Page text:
The results of the frequency distribution of the five CQR haplotypes (CVIET, SVMNT, SVIET, CVMNT and CVTNT) reveal that almost all of the African countries are populated predominantly by the CVIET haplotype in almost absolute frequencies (except for Tanzania and Congo) (Fig. 2). This discrepancy might be due to the recent report of the SVMNT haplotype in Tanzania (Alifrangis et al. 2006) and Angola (Gama et al. 2010). Similarly, the South American P. falciparum isolates seem to be thickly populated with the SVMNT haplotypes and the southeast Asian populations have a mixture of all of the five Pfcrt haplotypes (CVIET, SVMNT, SVIET, CVMNT and CVTNT) (Fig. 2). There seems to be a very clear haplotype structure across the malaria endemic regions of the world (Fig. 2). We also calculated the frequencies of these five haplotypes in each of the 38 countries separately and estimated Nei's genetic distance (Nei 1972) between each possible pair of populations (1,406 possible pairs in total) using the GeneDist program integrated within the PHYLIP-Phylogeny Inference Package v. 3.68 [distributed by J Felsenstein (2004), Department of Genome Sciences, University of Washington, Seattle, USA]. We used the genetic distance matrix to construct a neighbour-joining (NJ) population phylogenetic tree employing the Molecular Evolutionary Genetics Analysis computer program v. 4.0 (Tamura et al. 2007). The NJ tree produced two major clades, one comprising the CVIET and SVIET haplotypes and the other comprising the SVMNT, CVMNT and CVTNT haplotypes (Fig. 3). The smaller (SVMNT, CVMNT and CVTNT) clade consisted of 13 countries [3 southeast Asian countries, Papua New Guinea (PNG), India, Iran and all of the seven South American countries]; the larger (CVIET and SVIET) clade bears 25 countries (23 African countries and two southeast Asian countries) (Fig. 3). We generally found a perfect correlation between the distributions of the five haplotypes among the countries (Fig. 2) and the populations appearing on the phylogenetic trees (Fig. 3). Interestingly, the aggregation of countries into a particular clade seems unrelated to both their geographic locations and their continental boundaries. For example, India is placed in a monophyletic position with Ecuador (Fig. 3), which is not consistent with the distribution of the different Pfcrt haplotypes (Fig. 2).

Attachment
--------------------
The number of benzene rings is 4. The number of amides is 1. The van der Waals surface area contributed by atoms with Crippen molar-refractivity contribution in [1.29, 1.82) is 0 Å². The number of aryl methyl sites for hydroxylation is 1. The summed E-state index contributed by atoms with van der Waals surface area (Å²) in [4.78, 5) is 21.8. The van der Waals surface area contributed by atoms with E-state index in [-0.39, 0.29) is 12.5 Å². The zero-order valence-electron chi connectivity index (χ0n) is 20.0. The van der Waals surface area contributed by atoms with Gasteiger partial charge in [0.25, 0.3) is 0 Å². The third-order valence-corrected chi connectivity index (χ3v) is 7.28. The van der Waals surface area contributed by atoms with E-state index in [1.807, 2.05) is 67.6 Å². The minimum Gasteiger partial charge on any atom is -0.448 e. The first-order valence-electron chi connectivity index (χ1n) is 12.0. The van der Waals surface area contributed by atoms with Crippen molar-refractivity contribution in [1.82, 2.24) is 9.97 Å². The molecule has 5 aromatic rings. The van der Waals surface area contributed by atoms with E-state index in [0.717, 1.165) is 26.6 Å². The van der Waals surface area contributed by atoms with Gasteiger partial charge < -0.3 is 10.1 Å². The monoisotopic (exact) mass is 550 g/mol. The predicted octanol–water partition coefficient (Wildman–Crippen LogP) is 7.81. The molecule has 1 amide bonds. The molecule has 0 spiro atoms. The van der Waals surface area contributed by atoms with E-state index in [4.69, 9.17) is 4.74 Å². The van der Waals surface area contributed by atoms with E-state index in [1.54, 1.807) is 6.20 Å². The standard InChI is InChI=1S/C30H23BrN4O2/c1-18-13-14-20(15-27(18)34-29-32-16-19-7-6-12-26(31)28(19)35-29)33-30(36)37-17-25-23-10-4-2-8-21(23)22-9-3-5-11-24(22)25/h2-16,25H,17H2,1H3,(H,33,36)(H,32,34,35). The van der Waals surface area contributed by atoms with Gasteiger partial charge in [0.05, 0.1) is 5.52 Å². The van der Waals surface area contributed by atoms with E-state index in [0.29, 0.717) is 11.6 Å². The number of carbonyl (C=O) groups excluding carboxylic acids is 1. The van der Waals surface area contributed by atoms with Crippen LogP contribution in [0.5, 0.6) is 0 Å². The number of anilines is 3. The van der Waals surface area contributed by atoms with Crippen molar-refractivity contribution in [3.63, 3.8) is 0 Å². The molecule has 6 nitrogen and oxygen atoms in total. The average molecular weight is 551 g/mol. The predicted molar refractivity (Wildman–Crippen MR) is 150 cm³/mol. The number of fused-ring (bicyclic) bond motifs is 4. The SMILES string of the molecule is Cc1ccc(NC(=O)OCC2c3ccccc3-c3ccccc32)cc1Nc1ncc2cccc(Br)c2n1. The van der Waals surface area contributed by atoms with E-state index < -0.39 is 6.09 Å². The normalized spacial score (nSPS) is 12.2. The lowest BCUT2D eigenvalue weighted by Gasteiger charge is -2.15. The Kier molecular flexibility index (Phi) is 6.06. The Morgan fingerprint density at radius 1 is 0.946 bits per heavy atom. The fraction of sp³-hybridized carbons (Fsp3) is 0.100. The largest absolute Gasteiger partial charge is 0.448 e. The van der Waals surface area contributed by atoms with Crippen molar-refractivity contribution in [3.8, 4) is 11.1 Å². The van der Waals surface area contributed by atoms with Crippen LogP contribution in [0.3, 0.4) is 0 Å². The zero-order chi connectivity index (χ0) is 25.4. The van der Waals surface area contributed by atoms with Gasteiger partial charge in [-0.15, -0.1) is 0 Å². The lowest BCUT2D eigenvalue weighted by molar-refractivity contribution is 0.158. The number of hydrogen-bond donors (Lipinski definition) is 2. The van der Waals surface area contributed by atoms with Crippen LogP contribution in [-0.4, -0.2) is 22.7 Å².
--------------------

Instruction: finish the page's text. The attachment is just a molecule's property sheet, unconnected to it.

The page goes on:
Utilising the frequency distribution of the five Pfcrt haplotypes (CVIET, SVMNT, SVIET, CVMNT and CVTNT) in 38 countries, we documented the intercontinental genetic differentiation and migration patterns of CQR P. falciparum. For this analysis, we merged the haplotype frequency information from all of the countries into three continents (Africa, South America and Asia) and estimated the population pair-wise Fst (Wright 1969) values between each pair of continents using the computer program GenePop v. 4.0 (Rousset 2008). We took the liberty of merging the data from southeast Asia, PNG, India and Iran into the Asian continent. The amount of genetic differentiation was higher between Africa and Asia (Fst = 0.3243) than between South America and Asia (Fst = 0.1286). However, a very high Fst value (Fst = 0.6843) was found between Africa and South America. Furthermore, to determine whether the data fit the isolation-by-distance (IBD) model of population structure (Wright 1943), we calculated the geographic distance between the capital cities in each pair of countries and calculated the genetic distance utilising the online computer program IBDSW v. 3.16 ( This analysis yielded a statistically significant positive value (r = 0.404; p < 0.0010). These data provide evidence in support of the fact that similarities between the Pfcrt haplotypes are highly dependent on the geographic distance between the countries. Furthermore, we employed the pair-wise Fst values between continents to estimate the mean number of effective migrants in each generation (Nm) (Wright 1978) and, surprisingly, detected a greater number of effective migrants of CQR parasites between South America and Asia (Nm = 1.69) than between Asia and Africa (Nm = 0.52) (Fig. 3). However, a comparatively lower level of Pfcrt haplotype migration was detected between Africa and South America (Nm = 0.11). Considering that the initial evolution of the SVMNT haplotype occurred in South America (Sa et al. 2009) followed by another independent origin in PNG (Mehlotra et al. 2001, Awasthi et al. 2011), the results could be interpreted to represent the rapid movement of the SVMNT haplotype between South America and PNG. Further evidence for this inference is the fact that the Indian SVMNT type was found to be of the PNG type by DNA sequencing of the 2nd exon in Indian isolates (Awasthi et al. 2011). Similarly, the CVIET haplotype is believed to have originated in southeast Asia and accordingly was found to have migrated from southeast Asia to Africa via India (Awasthi et al. 2011) (Fig. 4). However, a very meagre number of Pfcrt haplotypes could have been exchanged between South America and Africa (Fig. 4). This result agrees with the population phylogenetic analysis (Fig. 3), in which the smaller clade (SVMNT) was found to represent countries from Asia, PNG and South America, whereas the larger clade (CVIET) represents a large proportion of African countries and only two southeast Asian countries (Fig. 3).